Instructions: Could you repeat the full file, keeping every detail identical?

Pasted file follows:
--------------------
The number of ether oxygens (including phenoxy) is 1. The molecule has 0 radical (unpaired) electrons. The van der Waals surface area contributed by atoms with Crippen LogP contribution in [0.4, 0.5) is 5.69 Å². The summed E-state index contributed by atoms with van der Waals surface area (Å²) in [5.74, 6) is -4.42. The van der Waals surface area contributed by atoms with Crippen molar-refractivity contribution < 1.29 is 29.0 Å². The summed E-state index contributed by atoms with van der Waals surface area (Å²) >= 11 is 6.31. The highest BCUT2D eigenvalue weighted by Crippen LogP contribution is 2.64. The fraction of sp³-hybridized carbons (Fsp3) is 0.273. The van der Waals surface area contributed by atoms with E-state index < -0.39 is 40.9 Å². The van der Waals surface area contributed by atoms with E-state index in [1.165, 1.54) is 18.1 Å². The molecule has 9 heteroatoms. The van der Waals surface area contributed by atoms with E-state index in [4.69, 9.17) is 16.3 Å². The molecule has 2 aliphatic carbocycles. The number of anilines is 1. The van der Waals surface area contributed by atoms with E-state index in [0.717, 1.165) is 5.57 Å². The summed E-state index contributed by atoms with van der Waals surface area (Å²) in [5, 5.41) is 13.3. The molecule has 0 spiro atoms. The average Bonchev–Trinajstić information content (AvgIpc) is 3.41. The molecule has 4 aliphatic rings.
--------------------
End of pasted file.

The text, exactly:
The number of ether oxygens (including phenoxy) is 1. The molecule has 0 radical (unpaired) electrons. The van der Waals surface area contributed by atoms with Crippen LogP contribution in [0.4, 0.5) is 5.69 Å². The summed E-state index contributed by atoms with van der Waals surface area (Å²) in [5.74, 6) is -4.42. The van der Waals surface area contributed by atoms with Crippen molar-refractivity contribution < 1.29 is 29.0 Å². The summed E-state index contributed by atoms with van der Waals surface area (Å²) >= 11 is 6.31. The highest BCUT2D eigenvalue weighted by Crippen LogP contribution is 2.64. The fraction of sp³-hybridized carbons (Fsp3) is 0.273. The van der Waals surface area contributed by atoms with E-state index < -0.39 is 40.9 Å². The van der Waals surface area contributed by atoms with E-state index in [1.165, 1.54) is 18.1 Å². The molecule has 9 heteroatoms. The van der Waals surface area contributed by atoms with E-state index in [4.69, 9.17) is 16.3 Å². The molecule has 2 aliphatic carbocycles. The number of anilines is 1. The van der Waals surface area contributed by atoms with E-state index in [0.717, 1.165) is 5.57 Å². The summed E-state index contributed by atoms with van der Waals surface area (Å²) in [5, 5.41) is 13.3. The molecule has 0 spiro atoms. The average Bonchev–Trinajstić information content (AvgIpc) is 3.41. The molecule has 4 aliphatic rings.